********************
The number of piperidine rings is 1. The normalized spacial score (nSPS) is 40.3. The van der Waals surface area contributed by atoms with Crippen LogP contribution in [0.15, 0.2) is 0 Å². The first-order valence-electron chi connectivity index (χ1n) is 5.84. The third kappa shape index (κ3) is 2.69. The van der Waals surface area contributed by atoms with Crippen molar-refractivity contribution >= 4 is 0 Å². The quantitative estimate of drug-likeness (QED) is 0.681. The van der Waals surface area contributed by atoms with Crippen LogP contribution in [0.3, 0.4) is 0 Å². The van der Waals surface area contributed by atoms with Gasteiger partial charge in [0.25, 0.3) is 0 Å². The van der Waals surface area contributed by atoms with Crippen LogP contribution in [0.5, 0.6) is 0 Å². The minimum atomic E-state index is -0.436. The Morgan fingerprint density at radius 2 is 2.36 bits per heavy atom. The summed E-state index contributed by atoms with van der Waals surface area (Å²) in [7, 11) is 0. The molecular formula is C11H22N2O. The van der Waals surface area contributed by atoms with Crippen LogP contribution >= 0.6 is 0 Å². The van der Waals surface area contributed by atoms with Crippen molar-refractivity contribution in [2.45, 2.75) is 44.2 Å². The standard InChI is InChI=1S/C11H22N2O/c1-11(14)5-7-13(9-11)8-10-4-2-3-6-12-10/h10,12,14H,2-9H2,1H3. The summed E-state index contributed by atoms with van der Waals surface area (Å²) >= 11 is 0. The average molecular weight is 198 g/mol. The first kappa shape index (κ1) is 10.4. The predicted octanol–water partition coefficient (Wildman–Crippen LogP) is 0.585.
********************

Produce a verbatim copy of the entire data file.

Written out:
The number of piperidine rings is 1. The normalized spacial score (nSPS) is 40.3. The van der Waals surface area contributed by atoms with Crippen LogP contribution in [0.15, 0.2) is 0 Å². The first-order valence-electron chi connectivity index (χ1n) is 5.84. The third kappa shape index (κ3) is 2.69. The van der Waals surface area contributed by atoms with Crippen molar-refractivity contribution >= 4 is 0 Å². The quantitative estimate of drug-likeness (QED) is 0.681. The van der Waals surface area contributed by atoms with Crippen LogP contribution in [0.3, 0.4) is 0 Å². The van der Waals surface area contributed by atoms with Gasteiger partial charge in [0.25, 0.3) is 0 Å². The van der Waals surface area contributed by atoms with Crippen LogP contribution in [0.5, 0.6) is 0 Å². The minimum atomic E-state index is -0.436. The Morgan fingerprint density at radius 2 is 2.36 bits per heavy atom. The summed E-state index contributed by atoms with van der Waals surface area (Å²) in [7, 11) is 0. The molecular formula is C11H22N2O. The van der Waals surface area contributed by atoms with Crippen LogP contribution >= 0.6 is 0 Å². The van der Waals surface area contributed by atoms with Crippen molar-refractivity contribution in [2.45, 2.75) is 44.2 Å². The standard InChI is InChI=1S/C11H22N2O/c1-11(14)5-7-13(9-11)8-10-4-2-3-6-12-10/h10,12,14H,2-9H2,1H3. The summed E-state index contributed by atoms with van der Waals surface area (Å²) >= 11 is 0. The average molecular weight is 198 g/mol. The first kappa shape index (κ1) is 10.4. The predicted octanol–water partition coefficient (Wildman–Crippen LogP) is 0.585.